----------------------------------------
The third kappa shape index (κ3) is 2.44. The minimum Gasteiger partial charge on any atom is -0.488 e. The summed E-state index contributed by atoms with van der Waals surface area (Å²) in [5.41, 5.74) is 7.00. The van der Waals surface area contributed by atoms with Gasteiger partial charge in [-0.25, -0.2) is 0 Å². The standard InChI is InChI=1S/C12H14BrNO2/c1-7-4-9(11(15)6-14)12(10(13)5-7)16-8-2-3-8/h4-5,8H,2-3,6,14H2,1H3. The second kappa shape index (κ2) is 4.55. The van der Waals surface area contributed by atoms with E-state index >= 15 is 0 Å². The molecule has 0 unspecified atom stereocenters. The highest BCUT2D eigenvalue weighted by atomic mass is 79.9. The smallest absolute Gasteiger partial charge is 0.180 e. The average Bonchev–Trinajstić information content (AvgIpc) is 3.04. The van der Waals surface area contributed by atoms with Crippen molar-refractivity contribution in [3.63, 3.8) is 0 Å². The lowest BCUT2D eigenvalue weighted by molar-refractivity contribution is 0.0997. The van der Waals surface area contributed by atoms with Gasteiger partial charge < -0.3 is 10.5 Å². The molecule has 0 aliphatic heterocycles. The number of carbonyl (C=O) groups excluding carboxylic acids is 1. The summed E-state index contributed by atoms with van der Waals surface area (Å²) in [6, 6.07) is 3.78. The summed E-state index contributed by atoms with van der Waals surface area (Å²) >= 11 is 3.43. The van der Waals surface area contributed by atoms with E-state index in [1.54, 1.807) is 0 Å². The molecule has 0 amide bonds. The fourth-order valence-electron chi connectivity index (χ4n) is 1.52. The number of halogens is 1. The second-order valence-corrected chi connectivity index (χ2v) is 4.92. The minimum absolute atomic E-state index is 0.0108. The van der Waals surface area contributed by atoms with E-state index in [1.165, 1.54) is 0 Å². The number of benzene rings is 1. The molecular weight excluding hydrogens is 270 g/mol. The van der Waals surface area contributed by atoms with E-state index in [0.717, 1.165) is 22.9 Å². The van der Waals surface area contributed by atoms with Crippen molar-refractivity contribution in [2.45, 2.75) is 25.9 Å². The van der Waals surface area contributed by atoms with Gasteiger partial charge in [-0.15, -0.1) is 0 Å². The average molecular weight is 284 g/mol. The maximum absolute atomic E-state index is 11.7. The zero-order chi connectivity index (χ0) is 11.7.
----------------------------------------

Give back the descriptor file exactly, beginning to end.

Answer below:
The third kappa shape index (κ3) is 2.44. The minimum Gasteiger partial charge on any atom is -0.488 e. The summed E-state index contributed by atoms with van der Waals surface area (Å²) in [5.41, 5.74) is 7.00. The van der Waals surface area contributed by atoms with Gasteiger partial charge in [-0.25, -0.2) is 0 Å². The standard InChI is InChI=1S/C12H14BrNO2/c1-7-4-9(11(15)6-14)12(10(13)5-7)16-8-2-3-8/h4-5,8H,2-3,6,14H2,1H3. The second kappa shape index (κ2) is 4.55. The van der Waals surface area contributed by atoms with E-state index >= 15 is 0 Å². The molecule has 0 unspecified atom stereocenters. The highest BCUT2D eigenvalue weighted by atomic mass is 79.9. The smallest absolute Gasteiger partial charge is 0.180 e. The average Bonchev–Trinajstić information content (AvgIpc) is 3.04. The van der Waals surface area contributed by atoms with Crippen molar-refractivity contribution in [3.63, 3.8) is 0 Å². The lowest BCUT2D eigenvalue weighted by molar-refractivity contribution is 0.0997. The van der Waals surface area contributed by atoms with Gasteiger partial charge < -0.3 is 10.5 Å². The molecule has 0 aliphatic heterocycles. The number of carbonyl (C=O) groups excluding carboxylic acids is 1. The summed E-state index contributed by atoms with van der Waals surface area (Å²) in [6, 6.07) is 3.78. The summed E-state index contributed by atoms with van der Waals surface area (Å²) >= 11 is 3.43. The van der Waals surface area contributed by atoms with E-state index in [1.54, 1.807) is 0 Å². The molecule has 0 amide bonds. The fourth-order valence-electron chi connectivity index (χ4n) is 1.52. The number of halogens is 1. The second-order valence-corrected chi connectivity index (χ2v) is 4.92. The minimum absolute atomic E-state index is 0.0108. The van der Waals surface area contributed by atoms with E-state index in [1.165, 1.54) is 0 Å². The number of benzene rings is 1. The molecular weight excluding hydrogens is 270 g/mol. The van der Waals surface area contributed by atoms with E-state index in [0.717, 1.165) is 22.9 Å². The van der Waals surface area contributed by atoms with Crippen molar-refractivity contribution in [2.45, 2.75) is 25.9 Å². The van der Waals surface area contributed by atoms with Gasteiger partial charge in [-0.15, -0.1) is 0 Å². The average molecular weight is 284 g/mol. The maximum absolute atomic E-state index is 11.7. The zero-order chi connectivity index (χ0) is 11.7.